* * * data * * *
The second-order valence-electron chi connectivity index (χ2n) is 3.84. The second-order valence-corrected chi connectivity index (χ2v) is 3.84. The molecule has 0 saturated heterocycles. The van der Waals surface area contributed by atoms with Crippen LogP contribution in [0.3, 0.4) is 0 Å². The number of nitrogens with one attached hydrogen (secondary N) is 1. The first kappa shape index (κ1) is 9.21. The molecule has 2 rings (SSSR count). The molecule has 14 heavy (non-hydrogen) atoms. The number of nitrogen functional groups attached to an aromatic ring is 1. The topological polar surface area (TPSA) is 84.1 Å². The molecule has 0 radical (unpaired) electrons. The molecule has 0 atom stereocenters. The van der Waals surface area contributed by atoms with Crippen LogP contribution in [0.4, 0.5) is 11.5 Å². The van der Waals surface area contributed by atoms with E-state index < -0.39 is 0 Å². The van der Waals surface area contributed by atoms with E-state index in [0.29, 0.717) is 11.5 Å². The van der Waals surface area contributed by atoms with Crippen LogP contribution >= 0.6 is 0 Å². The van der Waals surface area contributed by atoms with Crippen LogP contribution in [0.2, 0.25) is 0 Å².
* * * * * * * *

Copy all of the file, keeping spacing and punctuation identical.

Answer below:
The second-order valence-electron chi connectivity index (χ2n) is 3.84. The second-order valence-corrected chi connectivity index (χ2v) is 3.84. The molecule has 0 saturated heterocycles. The van der Waals surface area contributed by atoms with Crippen LogP contribution in [0.3, 0.4) is 0 Å². The number of nitrogens with one attached hydrogen (secondary N) is 1. The first kappa shape index (κ1) is 9.21. The molecule has 2 rings (SSSR count). The molecule has 14 heavy (non-hydrogen) atoms. The number of nitrogen functional groups attached to an aromatic ring is 1. The topological polar surface area (TPSA) is 84.1 Å². The molecule has 0 radical (unpaired) electrons. The molecule has 0 atom stereocenters. The van der Waals surface area contributed by atoms with Crippen LogP contribution in [0.4, 0.5) is 11.5 Å². The van der Waals surface area contributed by atoms with E-state index < -0.39 is 0 Å². The van der Waals surface area contributed by atoms with E-state index in [0.29, 0.717) is 11.5 Å². The van der Waals surface area contributed by atoms with Crippen LogP contribution >= 0.6 is 0 Å². The van der Waals surface area contributed by atoms with Crippen LogP contribution in [0.2, 0.25) is 0 Å².